The Bears on Tuesday honored linebacker Jack Sanborn and running back David Montgomery as the 2022 winners of the prestigious Brian Piccolo Award during a ceremony at Halas Hall.
The honor has been given to a Bears rookie since 1970 and was expanded in 1992 to include a veteran. Bears players vote for teammates who best exemplify the courage, loyalty, teamwork, dedication and sense of humor of Brian Piccolo, a Bears running back who died from embryonal cell carcinoma on June 16, 1970, at the age of 26.
Sanborn signed with the Bears last year as an undrafted free agent from Wisconsin. The Lake Zurich, Ill., native excelled after becoming a starter following the midseason trade of linebacker Roquan Smith to the Ravens. Before sustaining a season-ending ankle injury in a Week 15 loss to the Eagles, Sanborn made six consecutive starts and recorded 59 tackles, five tackles-for-loss, 2.0 sacks and one fumble recovery.
In presenting the award to Sanborn, defensive coordinator Alan Williams described the young linebacker as consistent, dedicated, loyal and inspiring.
"If you look at him, you would go, 'you know what, he's a throwback from the '50s, the '60s, the '70s and the '80s,'" Williams said. "You look at that thick neck, you look at the jaw, you look at that body, he's a stout body, and you go, 'you know what, Jack Sanborn is a Bear.'"
Sanborn was especially honored to receive the award because it was voted on by teammates.
"It's incredibly special," he said. "Any award that is voted on by your teammates holds a little more weight."
Sanborn is the Bears' first undrafted rookie to win the Piccolo award since Mickey Pruitt in 1988. Asked about his journey, Sanborn said: "When I look back on it, it's very humbling, very humbling to be here and at the same time I know there's still a lot of work to be done. But it's definitely rewarding and it's definitely kind of just extra confidence and extra kind of hunger and motivation to continue to improve and continue to help this team, help this organization become a winning team for this city, because that's what everyone around here deserves."
Montgomery, who signed with the Detroit Lions last month, did not attend Tuesday's event. But he sent a message for running backs coach David Walker to relay.
"I spoke to him in the last couple days and he wanted me to share this with you guys," Walker said. "This is from David: 'I enjoyed my time in Chicago playing for this great organization and this great fanbase. I humbly accept this award and appreciate my teammates for allowing me to be mentioned in the same breath as Brian Piccolo, one of the greatest Bears of all.'"
Piccolo joined the Bears in 1965 as an undrafted free agent after leading the nation with 111 points and 1,044 yards rushing as a senior at Wake Forest. He was in his fifth NFL season when a chest x-ray revealed a malignancy. Piccolo passed away several months later.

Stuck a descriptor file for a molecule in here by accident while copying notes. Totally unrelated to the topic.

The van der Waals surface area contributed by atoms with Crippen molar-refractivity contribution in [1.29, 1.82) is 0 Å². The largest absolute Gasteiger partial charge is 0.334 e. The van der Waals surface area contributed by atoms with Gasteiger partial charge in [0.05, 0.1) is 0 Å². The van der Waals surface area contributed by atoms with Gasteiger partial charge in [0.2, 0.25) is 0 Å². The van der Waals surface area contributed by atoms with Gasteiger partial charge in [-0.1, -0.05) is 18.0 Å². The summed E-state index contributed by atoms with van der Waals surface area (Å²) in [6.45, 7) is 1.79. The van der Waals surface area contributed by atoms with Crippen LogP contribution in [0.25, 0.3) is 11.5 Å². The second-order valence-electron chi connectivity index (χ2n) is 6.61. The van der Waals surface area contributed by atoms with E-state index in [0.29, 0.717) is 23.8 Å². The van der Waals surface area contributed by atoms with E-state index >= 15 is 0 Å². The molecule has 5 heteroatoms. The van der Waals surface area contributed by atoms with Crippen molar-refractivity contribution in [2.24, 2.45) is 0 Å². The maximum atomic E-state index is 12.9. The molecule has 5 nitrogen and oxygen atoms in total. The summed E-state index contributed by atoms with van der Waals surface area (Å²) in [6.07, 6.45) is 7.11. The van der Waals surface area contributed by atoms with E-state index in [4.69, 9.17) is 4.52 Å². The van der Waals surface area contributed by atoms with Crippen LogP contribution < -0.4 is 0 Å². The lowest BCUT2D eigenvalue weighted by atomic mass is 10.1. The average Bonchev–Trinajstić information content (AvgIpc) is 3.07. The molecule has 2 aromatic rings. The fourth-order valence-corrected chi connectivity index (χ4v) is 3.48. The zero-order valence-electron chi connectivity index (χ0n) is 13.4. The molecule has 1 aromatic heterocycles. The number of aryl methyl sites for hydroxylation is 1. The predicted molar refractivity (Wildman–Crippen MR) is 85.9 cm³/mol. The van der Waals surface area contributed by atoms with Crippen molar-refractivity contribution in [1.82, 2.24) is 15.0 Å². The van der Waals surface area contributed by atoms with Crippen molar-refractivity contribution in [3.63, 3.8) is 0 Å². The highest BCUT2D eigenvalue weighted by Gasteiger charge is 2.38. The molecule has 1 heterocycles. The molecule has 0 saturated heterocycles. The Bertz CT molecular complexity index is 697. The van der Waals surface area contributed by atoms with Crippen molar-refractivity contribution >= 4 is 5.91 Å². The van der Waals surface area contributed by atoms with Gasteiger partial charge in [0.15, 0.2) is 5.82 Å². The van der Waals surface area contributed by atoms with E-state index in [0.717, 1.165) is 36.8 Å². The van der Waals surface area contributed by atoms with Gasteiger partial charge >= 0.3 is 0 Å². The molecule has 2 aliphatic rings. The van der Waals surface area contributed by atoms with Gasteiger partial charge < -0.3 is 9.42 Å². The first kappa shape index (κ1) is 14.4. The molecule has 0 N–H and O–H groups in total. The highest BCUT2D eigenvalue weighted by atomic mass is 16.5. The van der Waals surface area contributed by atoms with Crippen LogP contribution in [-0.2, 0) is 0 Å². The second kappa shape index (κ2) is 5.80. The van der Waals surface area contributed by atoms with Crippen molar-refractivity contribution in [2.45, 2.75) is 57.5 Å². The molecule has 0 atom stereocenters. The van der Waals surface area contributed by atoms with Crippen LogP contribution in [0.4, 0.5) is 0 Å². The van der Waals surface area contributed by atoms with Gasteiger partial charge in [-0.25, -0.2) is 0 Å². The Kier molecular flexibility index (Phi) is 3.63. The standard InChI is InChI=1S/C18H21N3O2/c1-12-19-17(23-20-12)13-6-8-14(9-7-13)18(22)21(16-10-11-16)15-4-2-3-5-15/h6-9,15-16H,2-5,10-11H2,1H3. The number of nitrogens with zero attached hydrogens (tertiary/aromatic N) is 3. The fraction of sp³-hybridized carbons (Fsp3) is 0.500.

Following his death, the Brian Piccolo Cancer Research Fund was established. Proceeds were sent to the Sloan-Kettering Cancer Center in New York until 1991 when the Piccolo Fund (with the mentorship of Edward McCaskey) focused its support on cancer research at Rush University Medical Center here in Chicago.
The fund initially supported research into improved detection and treatment for embryonal cell carcinoma, the rare cancer that took Brian's life. After early success led to remarkable improvements in survival rates (now up to 95%) for those with this disease, the fund shifted its focus to breast cancer, which strikes hundreds of thousands of women each year. The Fund also provides support to the Clearbrook Center for the developmentally disabled in Arlington Heights.
The Brian Piccolo Cancer Research Fund, with the support of the Chicago Bears, the NFL Foundation, Wake Forest University (Brian's alma mater), the Gavers Community Cancer Foundation, and many other generous donors have raised nearly $16 million for cancer research since its inception. The fund remains active and welcomes contributions from others who share its commitment to breast cancer research and to the memory of Brian Piccolo.
Every season, the Brian Piccolo Award is given to one rookie and one veteran who best exemplifies the courage, loyalty, teamwork, dedication and sense of humor of the late Bears running back. Take a look at the winners of this award dating back to 1970.
Bears vice president Patrick McCaskey emceed Tuesday's ceremony. Coach Matt Eberflus introduced Williams and Walker.
Bears owner Virginia McCaskey, chairman George H. McCaskey and president/CEO Kevin Warren were in attendance.
Members of the Piccolo family on hand included Joy Piccolo O'Connell, Brian Piccolo's widow, and two of their three daughters, Traci and Kristi.
Previous winners of the Piccolo Award who also attended the event were Anthony Adams, Ted Albrecht, Brian Baschnagel, Roland Harper, Jim Osborne, James Thornton, Tom Waddle, James "Big Cat" Williams and Chris Zorich.